Well-priced ’van is better suited to small families.
Compact size; generous payload; five-year body integrity warranty
Mismatch of six sleeping berths with only four travel seats
There is nothing wrong with the design of the Flash’s seating. In fact the double-dinette is extremely comfortable. But it loses points here because there just isn’t enough of it – it will be a tight squeeze for four diners, let alone six, and ‘elbows-in’ eating will be compulsory.
It seems a crying shame not to utilise the cab seats in such a compact ’van. What is needed is a brace of seat swivels so they could face inwards, plus an island-leg table between – job done.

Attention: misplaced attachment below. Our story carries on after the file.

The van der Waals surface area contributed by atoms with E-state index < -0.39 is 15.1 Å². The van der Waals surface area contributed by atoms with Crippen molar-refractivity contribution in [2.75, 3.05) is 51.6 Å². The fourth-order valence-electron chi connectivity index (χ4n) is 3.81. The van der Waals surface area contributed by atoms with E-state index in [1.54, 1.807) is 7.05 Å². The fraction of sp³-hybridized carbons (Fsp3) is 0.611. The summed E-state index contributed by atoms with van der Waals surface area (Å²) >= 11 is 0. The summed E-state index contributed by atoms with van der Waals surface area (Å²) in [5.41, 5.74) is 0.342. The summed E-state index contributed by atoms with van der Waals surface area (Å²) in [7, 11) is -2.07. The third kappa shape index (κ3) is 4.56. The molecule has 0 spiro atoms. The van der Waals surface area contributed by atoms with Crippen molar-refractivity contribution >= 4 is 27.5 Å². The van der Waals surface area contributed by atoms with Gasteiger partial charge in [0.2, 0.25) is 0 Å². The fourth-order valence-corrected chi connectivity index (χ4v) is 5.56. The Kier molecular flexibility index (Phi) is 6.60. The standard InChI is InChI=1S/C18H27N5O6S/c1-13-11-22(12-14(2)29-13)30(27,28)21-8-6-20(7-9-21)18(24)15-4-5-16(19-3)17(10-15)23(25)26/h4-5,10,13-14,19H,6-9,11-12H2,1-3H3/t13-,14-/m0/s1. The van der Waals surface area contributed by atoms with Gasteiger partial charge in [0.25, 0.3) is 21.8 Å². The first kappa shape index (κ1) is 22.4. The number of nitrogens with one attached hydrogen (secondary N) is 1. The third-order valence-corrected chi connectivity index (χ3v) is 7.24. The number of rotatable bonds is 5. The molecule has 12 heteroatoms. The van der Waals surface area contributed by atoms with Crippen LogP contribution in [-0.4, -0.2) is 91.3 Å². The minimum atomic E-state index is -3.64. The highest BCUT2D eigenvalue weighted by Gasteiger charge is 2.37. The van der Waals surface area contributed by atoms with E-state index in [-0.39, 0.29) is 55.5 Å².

The one-piece, combination three-burner hob and sink unit used in the Flash’s kitchen works particularly well. The plastic, add-on draining surface is a good idea, too, because when it is not being used for draining dishes it can be stored in a cupboard to free-up more workspace – always a scarce commodity in any motorhome’s kitchen.
There’s a moulded vanity bowl with a cupboard underneath, although the shower shares the sink’s mixer tap. The shower curtain is very clingy, although the sand coloured cupboard doors are aesthetically pleasing.
There’s a good-sized double overcab bed, two adult-sized bunk beds and a dinette bed capable of accommodating two children. Bunk inhabitants have their own reading light and opening window. Disappointingly, the bunk bed ladder is very uncomfortable for bare feet.
High-level lockers combine with underseat storage and a garage space underneath the lower bunk bed. The Chausson’s garage door, positioned on the driver’s-side rear, is easy to use when loading bikes and suchlike. The gas cylinder locker holds a single 13kg cylinder.
|Shipping Length||5.99 m|